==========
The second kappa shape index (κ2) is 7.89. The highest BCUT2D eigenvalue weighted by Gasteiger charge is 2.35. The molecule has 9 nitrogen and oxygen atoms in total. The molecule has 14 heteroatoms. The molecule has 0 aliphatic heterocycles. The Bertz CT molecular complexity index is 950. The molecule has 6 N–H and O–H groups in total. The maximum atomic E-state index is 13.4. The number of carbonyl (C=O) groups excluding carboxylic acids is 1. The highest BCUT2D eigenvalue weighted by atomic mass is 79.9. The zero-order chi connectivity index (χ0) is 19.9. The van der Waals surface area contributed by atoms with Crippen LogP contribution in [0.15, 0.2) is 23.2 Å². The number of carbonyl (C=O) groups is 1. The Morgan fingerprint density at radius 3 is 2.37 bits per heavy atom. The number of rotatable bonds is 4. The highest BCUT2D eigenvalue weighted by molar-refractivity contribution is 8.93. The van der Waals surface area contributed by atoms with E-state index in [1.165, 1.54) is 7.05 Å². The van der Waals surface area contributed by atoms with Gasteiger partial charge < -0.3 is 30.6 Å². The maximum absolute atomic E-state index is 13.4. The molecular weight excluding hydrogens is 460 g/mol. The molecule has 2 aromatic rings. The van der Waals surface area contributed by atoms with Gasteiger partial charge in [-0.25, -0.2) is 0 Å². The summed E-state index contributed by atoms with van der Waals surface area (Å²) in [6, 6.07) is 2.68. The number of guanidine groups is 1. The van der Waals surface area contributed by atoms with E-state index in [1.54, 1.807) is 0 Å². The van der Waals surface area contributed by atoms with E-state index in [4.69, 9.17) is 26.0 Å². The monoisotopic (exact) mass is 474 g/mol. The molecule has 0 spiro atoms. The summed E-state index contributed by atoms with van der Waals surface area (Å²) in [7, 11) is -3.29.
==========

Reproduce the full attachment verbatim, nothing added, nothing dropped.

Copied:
The second kappa shape index (κ2) is 7.89. The highest BCUT2D eigenvalue weighted by Gasteiger charge is 2.35. The molecule has 9 nitrogen and oxygen atoms in total. The molecule has 14 heteroatoms. The molecule has 0 aliphatic heterocycles. The Bertz CT molecular complexity index is 950. The molecule has 6 N–H and O–H groups in total. The maximum atomic E-state index is 13.4. The number of carbonyl (C=O) groups excluding carboxylic acids is 1. The highest BCUT2D eigenvalue weighted by atomic mass is 79.9. The zero-order chi connectivity index (χ0) is 19.9. The van der Waals surface area contributed by atoms with Crippen LogP contribution in [0.15, 0.2) is 23.2 Å². The number of carbonyl (C=O) groups is 1. The Morgan fingerprint density at radius 3 is 2.37 bits per heavy atom. The number of rotatable bonds is 4. The highest BCUT2D eigenvalue weighted by molar-refractivity contribution is 8.93. The van der Waals surface area contributed by atoms with E-state index in [1.165, 1.54) is 7.05 Å². The van der Waals surface area contributed by atoms with Gasteiger partial charge < -0.3 is 30.6 Å². The maximum absolute atomic E-state index is 13.4. The molecular weight excluding hydrogens is 460 g/mol. The molecule has 2 aromatic rings. The van der Waals surface area contributed by atoms with Gasteiger partial charge in [-0.25, -0.2) is 0 Å². The summed E-state index contributed by atoms with van der Waals surface area (Å²) in [6, 6.07) is 2.68. The number of guanidine groups is 1. The van der Waals surface area contributed by atoms with E-state index in [1.54, 1.807) is 0 Å². The van der Waals surface area contributed by atoms with E-state index in [4.69, 9.17) is 26.0 Å². The monoisotopic (exact) mass is 474 g/mol. The molecule has 0 spiro atoms. The summed E-state index contributed by atoms with van der Waals surface area (Å²) in [7, 11) is -3.29.